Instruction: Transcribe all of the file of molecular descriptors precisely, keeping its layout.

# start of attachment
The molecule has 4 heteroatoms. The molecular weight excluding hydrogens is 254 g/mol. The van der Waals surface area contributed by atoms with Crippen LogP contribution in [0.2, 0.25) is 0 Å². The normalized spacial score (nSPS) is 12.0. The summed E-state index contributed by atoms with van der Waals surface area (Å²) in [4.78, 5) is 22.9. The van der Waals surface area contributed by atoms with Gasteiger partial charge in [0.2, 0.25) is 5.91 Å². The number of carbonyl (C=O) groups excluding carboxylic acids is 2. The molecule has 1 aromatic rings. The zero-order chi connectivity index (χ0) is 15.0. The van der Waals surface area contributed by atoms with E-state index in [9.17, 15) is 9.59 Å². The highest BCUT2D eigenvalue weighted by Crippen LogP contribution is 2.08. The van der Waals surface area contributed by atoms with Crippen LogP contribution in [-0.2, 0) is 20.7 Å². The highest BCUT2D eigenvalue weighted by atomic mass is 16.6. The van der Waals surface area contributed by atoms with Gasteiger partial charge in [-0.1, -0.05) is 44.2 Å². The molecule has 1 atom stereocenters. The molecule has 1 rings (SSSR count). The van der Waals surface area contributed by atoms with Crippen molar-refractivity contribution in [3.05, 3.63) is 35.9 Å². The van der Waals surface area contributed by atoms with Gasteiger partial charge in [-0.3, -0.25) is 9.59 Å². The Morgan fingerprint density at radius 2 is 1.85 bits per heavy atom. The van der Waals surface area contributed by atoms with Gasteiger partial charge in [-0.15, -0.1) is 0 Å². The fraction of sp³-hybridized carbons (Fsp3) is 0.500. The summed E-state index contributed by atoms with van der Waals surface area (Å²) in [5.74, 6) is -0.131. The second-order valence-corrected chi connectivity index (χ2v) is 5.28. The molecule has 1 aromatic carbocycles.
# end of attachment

The molecule has 4 heteroatoms. The molecular weight excluding hydrogens is 254 g/mol. The van der Waals surface area contributed by atoms with Crippen LogP contribution in [0.2, 0.25) is 0 Å². The normalized spacial score (nSPS) is 12.0. The summed E-state index contributed by atoms with van der Waals surface area (Å²) in [4.78, 5) is 22.9. The van der Waals surface area contributed by atoms with Gasteiger partial charge in [0.2, 0.25) is 5.91 Å². The number of carbonyl (C=O) groups excluding carboxylic acids is 2. The molecule has 1 aromatic rings. The zero-order chi connectivity index (χ0) is 15.0. The van der Waals surface area contributed by atoms with E-state index in [9.17, 15) is 9.59 Å². The highest BCUT2D eigenvalue weighted by Crippen LogP contribution is 2.08. The van der Waals surface area contributed by atoms with Crippen LogP contribution in [-0.2, 0) is 20.7 Å². The highest BCUT2D eigenvalue weighted by atomic mass is 16.6. The van der Waals surface area contributed by atoms with Gasteiger partial charge in [-0.1, -0.05) is 44.2 Å². The molecule has 1 atom stereocenters. The molecule has 1 rings (SSSR count). The van der Waals surface area contributed by atoms with Crippen molar-refractivity contribution in [3.05, 3.63) is 35.9 Å². The van der Waals surface area contributed by atoms with Gasteiger partial charge in [-0.3, -0.25) is 9.59 Å². The Morgan fingerprint density at radius 2 is 1.85 bits per heavy atom. The van der Waals surface area contributed by atoms with Gasteiger partial charge in [-0.15, -0.1) is 0 Å². The fraction of sp³-hybridized carbons (Fsp3) is 0.500. The summed E-state index contributed by atoms with van der Waals surface area (Å²) in [5.74, 6) is -0.131. The second-order valence-corrected chi connectivity index (χ2v) is 5.28. The molecule has 1 aromatic carbocycles.